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Rights, Culture and the LawThemes from the Legal and Political Philosophy of Joseph Raz$
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Lukas H. Meyer, Stanley L. Paulson, and Thomas W. Pogge

Print publication date: 2003

Print ISBN-13: 9780199248254

Published to Oxford Scholarship Online: January 2010

DOI: 10.1093/acprof:oso/9780199248254.001.0001

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Raz on Gaps—the Surprising Part

Raz on Gaps—the Surprising Part

Chapter:
(p.99) 6 Raz on Gaps—the Surprising Part
Source:
Rights, Culture and the Law
Author(s):

TIMOTHY A. O. ENDICOTT

Publisher:
Oxford University Press
DOI:10.1093/acprof:oso/9780199248254.003.0006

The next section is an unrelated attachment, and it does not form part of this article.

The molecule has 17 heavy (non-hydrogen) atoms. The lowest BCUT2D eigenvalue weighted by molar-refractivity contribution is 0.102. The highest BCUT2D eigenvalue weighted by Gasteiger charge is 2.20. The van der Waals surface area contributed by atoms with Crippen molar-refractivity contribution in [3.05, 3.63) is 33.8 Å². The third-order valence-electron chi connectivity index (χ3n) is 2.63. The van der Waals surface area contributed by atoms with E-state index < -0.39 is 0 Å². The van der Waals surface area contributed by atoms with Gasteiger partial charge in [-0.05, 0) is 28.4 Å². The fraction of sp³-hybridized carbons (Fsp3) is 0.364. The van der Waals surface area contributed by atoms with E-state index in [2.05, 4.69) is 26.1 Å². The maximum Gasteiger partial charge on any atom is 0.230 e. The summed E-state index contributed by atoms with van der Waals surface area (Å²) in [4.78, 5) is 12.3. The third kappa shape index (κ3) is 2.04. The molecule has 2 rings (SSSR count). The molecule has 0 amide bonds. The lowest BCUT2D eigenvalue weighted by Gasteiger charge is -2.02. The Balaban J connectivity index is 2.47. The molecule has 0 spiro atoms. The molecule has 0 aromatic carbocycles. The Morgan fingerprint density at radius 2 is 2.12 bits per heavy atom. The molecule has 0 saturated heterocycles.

In English law, there are various ways in which contracts can be invalid or unenforceable because they are immoral — and yet English lawyers know that many contracts are conclusively binding. The first two sources of legal gaps that Joseph Raz identifies do not seem so surprising. Vagueness in the sources of law leads to gaps in borderline cases, and there is a gap if the law includes inconsistent rules, with no way of deciding which is effective. In those situations it seems right to say that the law does not tell people where they stand, so that people may need a court to make a decision. But if Raz is right about the third source of gaps, then judges have discretion whenever the law appeals to moral considerations. This chapter discusses the sources thesis, moral considerations, judicial discretion, the social morality of judges, and contract law.

Keywords:   Joseph Raz, contracts, sources thesis, judicial discretion, moral considerations, contract law, social morality, judges

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